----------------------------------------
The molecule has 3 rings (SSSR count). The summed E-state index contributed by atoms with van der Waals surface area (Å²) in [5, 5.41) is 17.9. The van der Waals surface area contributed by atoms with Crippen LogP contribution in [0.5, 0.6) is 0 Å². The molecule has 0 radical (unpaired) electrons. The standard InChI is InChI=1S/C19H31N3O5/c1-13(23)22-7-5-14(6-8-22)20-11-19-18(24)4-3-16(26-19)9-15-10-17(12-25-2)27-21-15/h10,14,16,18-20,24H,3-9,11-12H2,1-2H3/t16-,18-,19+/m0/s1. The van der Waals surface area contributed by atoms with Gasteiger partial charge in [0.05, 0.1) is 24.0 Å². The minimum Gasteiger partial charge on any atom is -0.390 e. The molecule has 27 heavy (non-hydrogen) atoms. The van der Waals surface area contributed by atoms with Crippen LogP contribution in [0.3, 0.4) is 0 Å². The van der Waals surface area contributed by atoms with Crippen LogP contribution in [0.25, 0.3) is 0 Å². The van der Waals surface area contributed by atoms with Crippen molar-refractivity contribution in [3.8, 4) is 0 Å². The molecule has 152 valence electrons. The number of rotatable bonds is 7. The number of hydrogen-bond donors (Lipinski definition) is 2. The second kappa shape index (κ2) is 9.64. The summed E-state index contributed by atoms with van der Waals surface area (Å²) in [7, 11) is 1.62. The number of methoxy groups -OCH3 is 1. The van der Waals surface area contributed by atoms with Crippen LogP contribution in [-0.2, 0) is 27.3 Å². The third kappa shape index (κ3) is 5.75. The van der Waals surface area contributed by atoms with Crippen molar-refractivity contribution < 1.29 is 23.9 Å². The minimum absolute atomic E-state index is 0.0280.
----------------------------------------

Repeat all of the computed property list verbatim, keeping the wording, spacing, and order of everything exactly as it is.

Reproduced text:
The molecule has 3 rings (SSSR count). The summed E-state index contributed by atoms with van der Waals surface area (Å²) in [5, 5.41) is 17.9. The van der Waals surface area contributed by atoms with Crippen LogP contribution in [0.5, 0.6) is 0 Å². The molecule has 0 radical (unpaired) electrons. The standard InChI is InChI=1S/C19H31N3O5/c1-13(23)22-7-5-14(6-8-22)20-11-19-18(24)4-3-16(26-19)9-15-10-17(12-25-2)27-21-15/h10,14,16,18-20,24H,3-9,11-12H2,1-2H3/t16-,18-,19+/m0/s1. The van der Waals surface area contributed by atoms with Gasteiger partial charge in [0.05, 0.1) is 24.0 Å². The minimum Gasteiger partial charge on any atom is -0.390 e. The molecule has 27 heavy (non-hydrogen) atoms. The van der Waals surface area contributed by atoms with Crippen LogP contribution in [0.3, 0.4) is 0 Å². The van der Waals surface area contributed by atoms with Crippen LogP contribution in [0.25, 0.3) is 0 Å². The van der Waals surface area contributed by atoms with Crippen molar-refractivity contribution in [3.8, 4) is 0 Å². The molecule has 152 valence electrons. The number of rotatable bonds is 7. The number of hydrogen-bond donors (Lipinski definition) is 2. The second kappa shape index (κ2) is 9.64. The summed E-state index contributed by atoms with van der Waals surface area (Å²) in [7, 11) is 1.62. The number of methoxy groups -OCH3 is 1. The van der Waals surface area contributed by atoms with Crippen LogP contribution in [-0.2, 0) is 27.3 Å². The third kappa shape index (κ3) is 5.75. The van der Waals surface area contributed by atoms with Crippen molar-refractivity contribution < 1.29 is 23.9 Å². The minimum absolute atomic E-state index is 0.0280.